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Looking Back: Columbus Day Storm on Oregon Coast, 60 Years Ago Today

Published 10/12/22 at 10:04 PM
By Oregon Coast Beach Connection staff

Looking Back: Columbus Day Storm on Oregon Coast, 60 Years Ago Today

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(Oregon Coast) – October 12, 1962: what was at the moment still called Typhoon Freda made a crash landing in Oregon and SW Washington, as well as the Oregon coast, making its mark forever. Almost immediately those in the U.S. started calling it the Columbus Day Storm, and it's still the standard by which all subsequent storms have been measured. One serious tempest smacked the Oregon coast and the valley in the late 1990s with almost similar winds, but coming closer was the Great Coastal Gale of '07, which knocked out power along much of the north Oregon coast for days. (Photo above: a burning wigwam bites the dust in the storm at Bandon. Courtesy Bandon Historical Museum)

Oddly, the Oregon coast did not get quite the worst of the Columbus Day Storm. The highest of the wind gusts were at Mt. Hebo at 177 mph, while Portland's Morrison Bridge got hit with 116 mph. Over 40 people died throughout the western part of the state, but luckily only a handful on the coastline.

Inland, the infrastructure was less prepared, and many areas did not have power for weeks. With many more buildings than the coastline, the Willamette Valley suffered much higher losses in dollars. It's said that a building untouched by the storm was unusual.

Newport and the mouth of the Columbia River both recorded 120 mph gusts.

Damage along the Oregon coast was extensive and frightening, as often wind gusts stayed above hurricane levels in many areas, especially south. In Bandon, the high school was essentially destroyed with some 50 percent of the building gone.

In Gold Beach, a Mrs. Standage died from a falling tree. In Newport, on the following day, a body washed up, but it wasn't clear if that was from shipwreck a few days before or the storm.

Gold Beach was still reeling from a storm a couple of days before, which caused some $1 million in damage. 12 families were evacuated. Numerous buildings that weren't already damaged were now dented by this storm. Phone lines were down for days. Two sections of Pacific High School at Port Orford were wrecked.

Looking Back: Columbus Day Storm on Oregon Coast, 60 Years Ago Today
Photo above copyright Oregon Coast Beach Connection

Cape Blanco recorded a gust of 145 just before the instrument was ripped apart in the Columbus Day Storm.

At Coos Bay, a 30-foot steel tower was toppled, which then proceeded to block the waterway. There, some 300 phone lines were knocked out. A calf was killed and another cow was injured so badly it had be put down. The Brunell Brothers dairy barn was toppled when the roof was torn off, causing one wall to give out and thus sending the others downward. The Brunell's sawmill down the river also had much of its roof torn off, while another timber company found almost all of its roof piled up elsewhere in town.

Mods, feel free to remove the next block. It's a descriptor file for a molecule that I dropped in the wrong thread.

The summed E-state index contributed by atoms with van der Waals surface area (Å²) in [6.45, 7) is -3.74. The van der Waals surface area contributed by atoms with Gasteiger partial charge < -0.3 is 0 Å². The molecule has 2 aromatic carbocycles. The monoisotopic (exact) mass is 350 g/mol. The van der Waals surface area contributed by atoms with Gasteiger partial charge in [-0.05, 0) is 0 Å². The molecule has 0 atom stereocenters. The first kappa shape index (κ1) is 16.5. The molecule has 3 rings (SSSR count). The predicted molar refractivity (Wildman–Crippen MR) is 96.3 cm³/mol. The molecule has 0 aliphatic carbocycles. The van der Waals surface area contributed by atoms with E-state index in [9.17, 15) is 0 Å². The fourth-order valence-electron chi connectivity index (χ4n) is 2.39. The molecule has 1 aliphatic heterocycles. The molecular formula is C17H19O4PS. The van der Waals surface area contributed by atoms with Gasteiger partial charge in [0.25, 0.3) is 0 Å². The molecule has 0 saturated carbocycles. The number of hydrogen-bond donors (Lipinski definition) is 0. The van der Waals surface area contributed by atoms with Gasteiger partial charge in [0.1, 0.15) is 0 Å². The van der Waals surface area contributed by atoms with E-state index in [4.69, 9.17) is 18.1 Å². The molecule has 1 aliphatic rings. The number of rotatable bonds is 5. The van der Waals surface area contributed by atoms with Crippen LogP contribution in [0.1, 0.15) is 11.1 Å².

Photo courtesy Lincoln County Historical Society, Newport

Several residents in the Coos Bay area lost their roofs but the outdoor screen at the Bay Drive In theater still stood.

Reedsport, also on the south Oregon coast, had numerous businesses and homes damaged, including the grade school. Electric power was restored a day or so later, but many of the highways had to be cleared of trees.

Up in Florence, many roofs were torn off or severely damaged, and four light aircraft sustained battering damage at the local airport. In the bay, nearly 50 boats were wrecked in some way with some even being sunk. A tugboat wound up beached, and the famed Heceta Head Lighthouse was off for three hours.

In Newport, boats were also blown out of the water. Yaquina High School took quite a beating and was fairly wrecked.

Astoria saw a peak gust of 96 mph – not as big a deal these days. But plenty in the north Oregon coast town was smacked around, with telephone poles and timber lying everywhere. Main roads in and out of Clatsop County were blocked by trees.


Photo Capitol Journal: trees block the road at Highway 18

From the Lincoln City area comes an especially harrowing firsthand account (the town did not have that name yet, and was in fact several small burghs). Capitol Journal writer Gene Maudlin had been sent to the central coast to “look for a storm,” one which some meteorologists knew a little about beforehand. Hanging out at Oceanlake for awhile, nothing happened so he tried to venture back to Salem when he encountered the full force of it in the Van Duzer Corridor. He soon found the way home blocked and headed back to the coast.

There, in a bar in Oceanlake, he and many others huddled by candlelight to wait it out. Eventually, he thought he could make it back and was pleased to find a previous road block had been removed. Minutes later there was another, even larger tree in the way, and Maudlin along with some 300 others waited in their cars for that tree and yet another to be cut up.

In the six hours of waiting for roads to be cleared, he saw hardy, sturdy limber trucks with extensive damage, and a few cars left in the roadway after their occupants had given up and walked somewhere else.

[Sources: archives from Corvallis-Gazette Times, The World, Capitol Journal, Lincoln County Historical Society, Bandon Historical Society, Coos Bay History Museum)

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Heceta Head early in the last century, courtesy Friends of Heceta Head Lighthouse

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